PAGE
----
Stakeholder capitalism matters
Updated: Oct 4, 2021
Covid puts spotlight on health, ethics and community.
Companies building a positive reputation during the Covid-19 pandemic are ‘doing the right thing’ for stakeholders, not just shareholders.
They are contributing to the greater good in a time of need and communicating effectively with customers, employees, partners, communities and other stakeholders.
Companies behaving this way are adhering to what is known as ‘stakeholder capitalism’. The concept is that a company's purpose is to create long-term value for all stakeholders rather than focus solely on shareholder interests. This includes creating value for customers, dealing fairly and ethically with suppliers, and supporting communities in which companies work.
Support for stakeholder capitalism has gathered momentum in recent years with the emergence of environmental, social and governance (ESG) priorities for a more sustainable future. There is growing evidence that these priorities are having a big impact on the decisions customers and others make. Companies taking a long-term view — and stakeholder capitalism requires that — perform better, according to McKinsey & Company. In fact, they outperform competitors in earnings, revenue, investment and job growth.
The concept of creating value for all stakeholders is in line with the views of economist Michael Porter who argued that a narrow view of capitalism has prevented business from harnessing its full potential to meet society's challenges. “Every firm should look at decisions and opportunities through the lens of shared value. This will lead to new approaches that generate greater innovation and growth for companies — and also greater benefits for society.”
The message for company leaders is that they should take their head out of the numbers and focus on the bigger picture that includes an organisation’s mission, vision and values.
When the coronavirus struck, stakeholder capitalism gained fresh impetus because it pushed society to prioritise health first and foremost, restored the importance of local communities and prompted discussion about inequalities in the workplace and in society. In this environment, the values of solidarity, fairness, responsibility and compassion enjoy the same status as financial success.
Organisations are therefore under pressure to address stakeholder needs in ways that benefit ‘the greater good’ while implementing strategies to survive the economic downturn and adjust to new customer habits such as buying online.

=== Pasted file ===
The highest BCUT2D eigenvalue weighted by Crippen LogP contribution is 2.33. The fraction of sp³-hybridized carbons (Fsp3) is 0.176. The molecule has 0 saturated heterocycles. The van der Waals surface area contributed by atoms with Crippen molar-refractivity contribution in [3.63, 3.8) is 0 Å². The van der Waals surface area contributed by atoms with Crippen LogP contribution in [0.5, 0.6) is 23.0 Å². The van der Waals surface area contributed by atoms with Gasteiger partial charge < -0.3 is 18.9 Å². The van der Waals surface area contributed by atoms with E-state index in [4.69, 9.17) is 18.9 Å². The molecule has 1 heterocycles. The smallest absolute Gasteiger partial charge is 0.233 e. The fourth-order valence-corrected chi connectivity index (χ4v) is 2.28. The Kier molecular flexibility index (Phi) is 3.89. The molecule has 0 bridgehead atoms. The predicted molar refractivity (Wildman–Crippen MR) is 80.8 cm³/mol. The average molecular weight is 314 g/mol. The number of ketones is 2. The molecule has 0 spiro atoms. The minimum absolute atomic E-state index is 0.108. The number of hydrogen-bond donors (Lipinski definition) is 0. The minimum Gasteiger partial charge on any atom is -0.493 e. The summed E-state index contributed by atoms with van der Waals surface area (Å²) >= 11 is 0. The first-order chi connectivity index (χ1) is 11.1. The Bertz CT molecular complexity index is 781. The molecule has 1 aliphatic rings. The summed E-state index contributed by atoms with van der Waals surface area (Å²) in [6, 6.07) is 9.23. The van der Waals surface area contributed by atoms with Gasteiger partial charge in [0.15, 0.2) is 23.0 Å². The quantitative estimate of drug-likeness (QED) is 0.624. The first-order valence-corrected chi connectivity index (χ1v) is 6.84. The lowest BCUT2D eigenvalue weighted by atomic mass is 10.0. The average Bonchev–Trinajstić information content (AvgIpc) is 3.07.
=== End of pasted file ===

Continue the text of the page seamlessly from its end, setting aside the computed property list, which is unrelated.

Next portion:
The benefits of a stakeholder-first approach are manifold, for example, creating a safe and healthy work environment results in stronger employee loyalty and an enhanced ability to attract the ‘best and brightest’ employees. Such outcomes will reinforce a company’s brand and be an integral part of a reputation-building communication programme.
When developing a public relations plan to a build a reputation as a champion of stakeholder capitalism, start by setting goals because they will provide direction for communication strategies and tactics. The details of the plan will determine what is said, how it is said, when it is said and to whom. Core values and messages emphasising what is important to the company will be key elements in the communications mix.
Despite the strong links between a good reputation, ESG priorities and stakeholder capitalism, the traditional focus on bottom-line financial results will continue in companies that define success by meeting investor targets.
However, in the era of mass communication, a small detail about a company’s activities can take on a life of its own which is something that wasn’t possible in 1970 when economist Milton Friedman argued the social responsibility of business was to play fair and increase profit. Today, when stakeholder expectations aren’t met, new communication technologies enable the media and influencers to make mountains out of molehills. For example, companies ignoring customers who prefer carbon-positive options, do so at their peril.
Intangible asset values rise
Another driving force for stakeholder capitalism is the rising value of intangible assets such as corporate reputation. On the S&P 500 – a share market index tracking the performance of 500 large companies listed on stock exchanges in the United States – there has been a migration of value from tangible to intangible assets over nearly two decades. Intangible value now accounts for around 80 percent of the value of the S&P 500 although only around one-third of the value of utilities and energy companies is intangible, according to author Jonathan Knowles.
With the pendulum swinging towards the multi-stakeholder model, a comment by Winston Churchill comes to mind: “You can always count on Americans to do the right thing − after they've tried everything else”. The inference is that sometimes the right thing isn’t done until easier options have failed.
If this is the reality for your organisation, developing a stakeholder-capitalist mindset and an effective communication plan are steps in the right direction.